Deconstructing the SME Spectrum from a Knowledge Management Perspective: Proposing an Adapted SECI Model

  • Shohil KishoreEmail author
  • David Sundaram
Conference paper
Part of the Communications in Computer and Information Science book series (CCIS, volume 878)


The term SME [Small to Medium Enterprise] is used extensively, both by practitioners and by academics. However, while both argue the importance of research relevant to SMEs few follow the same definition of the term. The lack of agreement has fostered inconsistency, as within the definition of SME, multiple heterogeneous subcategories exist and research specific to each of those subcategories has not yet received serious academic attention. SME-specific research is essential, as they are not simply scaled-down versions of their larger counterparts; neither are businesses belonging to the SME category identical in terms of their characteristics and reactions. To ensure survival and continual advancement in modern environments, innovation, resourcefulness and particularly, knowledge play a crucial role in long-term success. Thus, deconstructing the differences that exist within the broad range of business categories within the SME spectrum, and how those differences impact knowledge management, offers valuable insights. This article argues that the differences between small (50 employees or less) and medium (250 employees or less) businesses are correlated with the inconsistencies in the literature, and proposes an adapted SECI model to view SME knowledge management in a new light.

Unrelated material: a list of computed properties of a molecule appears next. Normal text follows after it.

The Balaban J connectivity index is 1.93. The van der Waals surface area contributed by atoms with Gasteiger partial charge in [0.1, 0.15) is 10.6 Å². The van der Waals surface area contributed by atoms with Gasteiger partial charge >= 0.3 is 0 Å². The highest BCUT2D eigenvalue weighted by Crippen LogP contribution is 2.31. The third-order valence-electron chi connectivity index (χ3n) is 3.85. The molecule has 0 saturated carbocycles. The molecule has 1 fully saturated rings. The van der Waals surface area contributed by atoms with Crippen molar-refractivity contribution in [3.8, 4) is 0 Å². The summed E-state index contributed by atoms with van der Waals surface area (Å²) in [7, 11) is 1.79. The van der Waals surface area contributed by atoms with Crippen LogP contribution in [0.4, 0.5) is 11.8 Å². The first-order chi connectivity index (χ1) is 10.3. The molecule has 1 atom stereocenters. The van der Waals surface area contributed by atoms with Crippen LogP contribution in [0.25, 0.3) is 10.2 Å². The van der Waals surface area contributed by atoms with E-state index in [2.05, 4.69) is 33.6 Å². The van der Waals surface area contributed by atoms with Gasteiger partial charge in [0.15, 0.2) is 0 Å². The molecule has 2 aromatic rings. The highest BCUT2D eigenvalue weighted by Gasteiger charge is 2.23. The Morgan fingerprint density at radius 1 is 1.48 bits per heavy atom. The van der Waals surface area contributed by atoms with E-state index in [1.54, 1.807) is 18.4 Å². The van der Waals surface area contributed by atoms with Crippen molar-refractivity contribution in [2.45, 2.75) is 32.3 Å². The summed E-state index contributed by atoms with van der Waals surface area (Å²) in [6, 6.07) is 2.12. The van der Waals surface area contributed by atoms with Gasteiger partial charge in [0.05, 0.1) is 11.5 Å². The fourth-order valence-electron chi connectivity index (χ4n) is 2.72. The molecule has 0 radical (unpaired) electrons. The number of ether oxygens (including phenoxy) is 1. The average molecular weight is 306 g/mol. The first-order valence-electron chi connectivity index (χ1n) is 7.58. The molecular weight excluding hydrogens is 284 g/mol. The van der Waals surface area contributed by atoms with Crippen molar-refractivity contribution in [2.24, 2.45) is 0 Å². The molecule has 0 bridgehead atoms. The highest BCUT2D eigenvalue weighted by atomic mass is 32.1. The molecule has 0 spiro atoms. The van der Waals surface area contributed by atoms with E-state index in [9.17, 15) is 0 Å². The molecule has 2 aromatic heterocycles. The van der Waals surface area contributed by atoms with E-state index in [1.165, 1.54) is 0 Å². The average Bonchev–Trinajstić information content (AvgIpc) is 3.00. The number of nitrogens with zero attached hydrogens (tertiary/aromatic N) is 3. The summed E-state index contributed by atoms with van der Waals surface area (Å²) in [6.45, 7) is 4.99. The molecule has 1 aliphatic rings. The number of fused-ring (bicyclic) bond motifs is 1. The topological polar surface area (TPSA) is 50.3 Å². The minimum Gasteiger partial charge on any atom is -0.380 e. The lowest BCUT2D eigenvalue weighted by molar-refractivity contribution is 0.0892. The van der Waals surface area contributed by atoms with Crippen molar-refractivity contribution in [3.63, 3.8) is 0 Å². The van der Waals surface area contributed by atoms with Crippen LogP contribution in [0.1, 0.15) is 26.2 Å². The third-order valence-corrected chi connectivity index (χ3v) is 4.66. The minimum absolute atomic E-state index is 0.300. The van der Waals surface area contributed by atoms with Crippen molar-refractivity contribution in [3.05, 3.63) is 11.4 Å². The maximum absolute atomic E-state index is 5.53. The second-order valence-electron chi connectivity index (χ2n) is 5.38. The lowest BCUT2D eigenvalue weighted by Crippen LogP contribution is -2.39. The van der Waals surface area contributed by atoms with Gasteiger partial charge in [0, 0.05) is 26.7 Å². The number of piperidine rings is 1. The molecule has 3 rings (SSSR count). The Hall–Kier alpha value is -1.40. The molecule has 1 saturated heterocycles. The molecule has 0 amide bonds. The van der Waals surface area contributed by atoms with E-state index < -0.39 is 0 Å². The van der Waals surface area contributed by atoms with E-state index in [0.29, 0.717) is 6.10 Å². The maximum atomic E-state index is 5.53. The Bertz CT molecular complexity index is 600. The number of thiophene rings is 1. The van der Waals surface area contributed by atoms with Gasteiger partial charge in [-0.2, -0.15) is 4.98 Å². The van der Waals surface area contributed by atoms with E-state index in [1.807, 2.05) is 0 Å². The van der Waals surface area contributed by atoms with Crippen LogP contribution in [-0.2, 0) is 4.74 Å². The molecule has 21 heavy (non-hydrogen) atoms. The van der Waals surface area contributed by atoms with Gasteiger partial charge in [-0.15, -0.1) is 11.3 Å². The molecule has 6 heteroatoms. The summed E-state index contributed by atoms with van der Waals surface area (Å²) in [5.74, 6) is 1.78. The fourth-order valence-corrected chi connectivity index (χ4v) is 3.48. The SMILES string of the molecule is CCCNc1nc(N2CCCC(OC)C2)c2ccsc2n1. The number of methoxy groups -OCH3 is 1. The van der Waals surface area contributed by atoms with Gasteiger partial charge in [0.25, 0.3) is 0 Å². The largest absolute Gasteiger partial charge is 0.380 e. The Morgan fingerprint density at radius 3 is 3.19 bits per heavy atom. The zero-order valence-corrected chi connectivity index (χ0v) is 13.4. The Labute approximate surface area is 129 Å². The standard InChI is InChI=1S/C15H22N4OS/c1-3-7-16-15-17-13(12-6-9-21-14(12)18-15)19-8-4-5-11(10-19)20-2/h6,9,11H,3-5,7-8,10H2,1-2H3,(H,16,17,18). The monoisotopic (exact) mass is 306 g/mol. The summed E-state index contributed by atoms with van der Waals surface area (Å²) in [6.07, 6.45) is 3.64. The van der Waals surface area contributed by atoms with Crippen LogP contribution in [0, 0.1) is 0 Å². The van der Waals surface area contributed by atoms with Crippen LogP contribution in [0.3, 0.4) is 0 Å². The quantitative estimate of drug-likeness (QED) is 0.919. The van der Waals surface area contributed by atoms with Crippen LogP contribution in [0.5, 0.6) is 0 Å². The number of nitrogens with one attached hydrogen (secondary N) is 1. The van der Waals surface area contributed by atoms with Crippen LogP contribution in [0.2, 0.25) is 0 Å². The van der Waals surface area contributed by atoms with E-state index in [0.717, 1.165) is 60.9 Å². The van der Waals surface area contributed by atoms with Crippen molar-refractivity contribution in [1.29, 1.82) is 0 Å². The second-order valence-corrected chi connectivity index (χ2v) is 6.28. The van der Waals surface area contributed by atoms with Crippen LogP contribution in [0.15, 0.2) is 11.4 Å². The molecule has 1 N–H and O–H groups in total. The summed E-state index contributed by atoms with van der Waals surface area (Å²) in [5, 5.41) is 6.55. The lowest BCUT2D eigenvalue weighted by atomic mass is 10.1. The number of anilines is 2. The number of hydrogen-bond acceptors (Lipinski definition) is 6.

Knowledge Management [KM] Knowledge Management Systems [KMS] Small to Medium Enterprises [SMEs] Knowledge attrition SECI 


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© Springer International Publishing AG, part of Springer Nature 2018

Authors and Affiliations

  1. 1.Department of Information Systems and Operations ManagementUniversity of AucklandAucklandNew Zealand

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